CSNB can be inherited in an autosomal dominant (AD), an autosomal recessive (AR), or an X-linked (XL) manner [4]. To date, 17 genes have been identified to be associated with CSNB. Three genes, namely GNAT1 (OMIM*610,444), PDE6B (OMIM*163,500), and RHO (OMIM*610,445), are associated with the AD form, two genes of CACNA1F (OMIM*300,071) and NYX (OMIM*300,278) are associated with the XL form, and other 12 genes, including CABP4 (OMIM*608,965), GNAT1 (OMIM*616,389), GUCY2D (OMIM*618,555), GNB3 (OMIM*617,024), GPR179 (OMIM*614,515), GRK1 (OMIM*613,411), GRM6 (OMIM*257,270), LRIT3 (OMIM*615,058), RDH5 (OMIM*601,617), SAG (OMIM*181,031), SLC24A1 (OMIM*613,830) and TRPM1 (OMIM*603,576) are associated with the AR form [5, 6]. The genes of RHO, GNAT1, PDE6B are involved in the phototransduction cascade, and the genes of RDH5, GRK1, and SAG play important roles in retinoid recycling. The remaining genes are mainly involved in signaling transduction by mediating neurotransmitter release of glutamate from photoreceptors to neighboring bipolar cells. As a calcium voltage-gated channel subunit, the protein encoded by CACNA1F is in the presynaptic membrane between the photoreceptors and the bipolar cells and regulates calcium influx, triggering the release of glutamate from the photoreceptors to the bipolar cells. The genes of GRM6, GPR179, NYX, TRPM1, and LRIT3 are mainly involved in glutamate-induced signal transduction postsynaptic from the photoreceptor to the bipolar cells. As a receptor for glutamate, mGluR6, encoded by the GRM6 gene, controls the closure of the ion channel formed by TRPM1 which requires NYX to maintain its proper location on the bipolar cells. Mutations in the above genes would disturb the electrical signal transduction from the photoreceptors to the bipolar cells, resulting in CSNB [7].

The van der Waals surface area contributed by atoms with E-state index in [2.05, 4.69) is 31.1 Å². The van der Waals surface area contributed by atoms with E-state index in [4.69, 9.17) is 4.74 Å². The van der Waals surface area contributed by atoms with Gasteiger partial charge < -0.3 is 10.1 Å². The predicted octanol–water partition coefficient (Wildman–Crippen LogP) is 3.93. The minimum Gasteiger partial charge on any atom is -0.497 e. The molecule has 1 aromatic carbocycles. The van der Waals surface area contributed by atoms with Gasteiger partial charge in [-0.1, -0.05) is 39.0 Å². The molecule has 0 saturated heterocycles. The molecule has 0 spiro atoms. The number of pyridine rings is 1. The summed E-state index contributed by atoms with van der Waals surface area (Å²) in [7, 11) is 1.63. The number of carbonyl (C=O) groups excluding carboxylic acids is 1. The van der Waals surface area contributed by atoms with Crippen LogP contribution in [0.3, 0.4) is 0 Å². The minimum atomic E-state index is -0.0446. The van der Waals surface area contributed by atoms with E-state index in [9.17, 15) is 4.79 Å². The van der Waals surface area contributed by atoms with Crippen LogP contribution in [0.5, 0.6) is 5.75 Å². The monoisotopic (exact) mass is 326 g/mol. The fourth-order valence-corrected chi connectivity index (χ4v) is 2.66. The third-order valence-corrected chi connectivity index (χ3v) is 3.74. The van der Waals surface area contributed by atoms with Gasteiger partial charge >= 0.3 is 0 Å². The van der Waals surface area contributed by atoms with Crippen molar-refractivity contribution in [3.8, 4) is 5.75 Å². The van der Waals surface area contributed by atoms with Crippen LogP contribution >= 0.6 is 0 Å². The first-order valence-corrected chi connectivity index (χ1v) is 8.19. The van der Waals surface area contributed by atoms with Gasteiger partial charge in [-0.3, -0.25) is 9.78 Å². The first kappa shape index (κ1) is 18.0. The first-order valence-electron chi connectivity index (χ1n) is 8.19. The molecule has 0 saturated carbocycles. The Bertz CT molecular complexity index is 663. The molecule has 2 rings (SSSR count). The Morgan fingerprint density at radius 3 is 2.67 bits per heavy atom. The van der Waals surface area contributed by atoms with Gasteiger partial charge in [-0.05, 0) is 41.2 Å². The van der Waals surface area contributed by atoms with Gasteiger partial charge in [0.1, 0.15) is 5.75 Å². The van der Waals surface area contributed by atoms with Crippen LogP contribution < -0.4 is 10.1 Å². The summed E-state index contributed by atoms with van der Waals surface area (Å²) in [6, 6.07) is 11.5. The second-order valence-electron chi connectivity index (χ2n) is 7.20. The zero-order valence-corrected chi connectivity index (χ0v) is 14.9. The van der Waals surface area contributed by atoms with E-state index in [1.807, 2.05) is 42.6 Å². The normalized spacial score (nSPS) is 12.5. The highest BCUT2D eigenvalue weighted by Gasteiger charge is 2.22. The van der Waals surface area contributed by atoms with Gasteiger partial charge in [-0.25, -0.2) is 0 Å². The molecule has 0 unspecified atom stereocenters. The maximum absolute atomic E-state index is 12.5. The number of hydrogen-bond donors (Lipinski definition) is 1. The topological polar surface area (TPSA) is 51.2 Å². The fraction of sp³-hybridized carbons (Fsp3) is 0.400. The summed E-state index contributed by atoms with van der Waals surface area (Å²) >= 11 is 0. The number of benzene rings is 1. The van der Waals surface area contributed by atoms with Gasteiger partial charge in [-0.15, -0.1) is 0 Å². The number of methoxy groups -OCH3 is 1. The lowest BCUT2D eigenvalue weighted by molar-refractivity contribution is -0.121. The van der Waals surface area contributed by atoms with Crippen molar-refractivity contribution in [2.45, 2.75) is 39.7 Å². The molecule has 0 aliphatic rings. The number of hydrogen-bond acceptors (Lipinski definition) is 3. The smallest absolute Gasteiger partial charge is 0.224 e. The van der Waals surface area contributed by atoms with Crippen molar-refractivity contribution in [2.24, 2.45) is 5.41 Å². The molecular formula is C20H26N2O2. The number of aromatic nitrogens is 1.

It has been suggested that pathogenic variants in certain genes are associated with either cCSNB or iCSNB. The cCSNB form has been identified in association with mutations in the NYX, GRM6, TRPM1, SLCC24A1, GPR179, LRIT3, GNAT1, GUCY2D, GNB3, and RHO genes, and the icCSNB form is attributed to mutations in the CACN11F, CABP4, and PDE6B genes. Patients with cCSNB often present with early-onset myopia, decreased visual acuity, nystagmus, and strabismus. Some patients with icCSNB may have near-normal visual acuity without symptoms of myopia and/or nystagmus. Whatever the cause, environmental or genetic, most cases of myopia may increase with age [8]. Here, we present a clinical and genetic study of a cohort of Han Chinese patients with CSNB and assess their myopia progression and axis length changes over a 3-year period. We classify CSNB into the cCSNB and icCSNB types according to the ERG and disease-causing gene.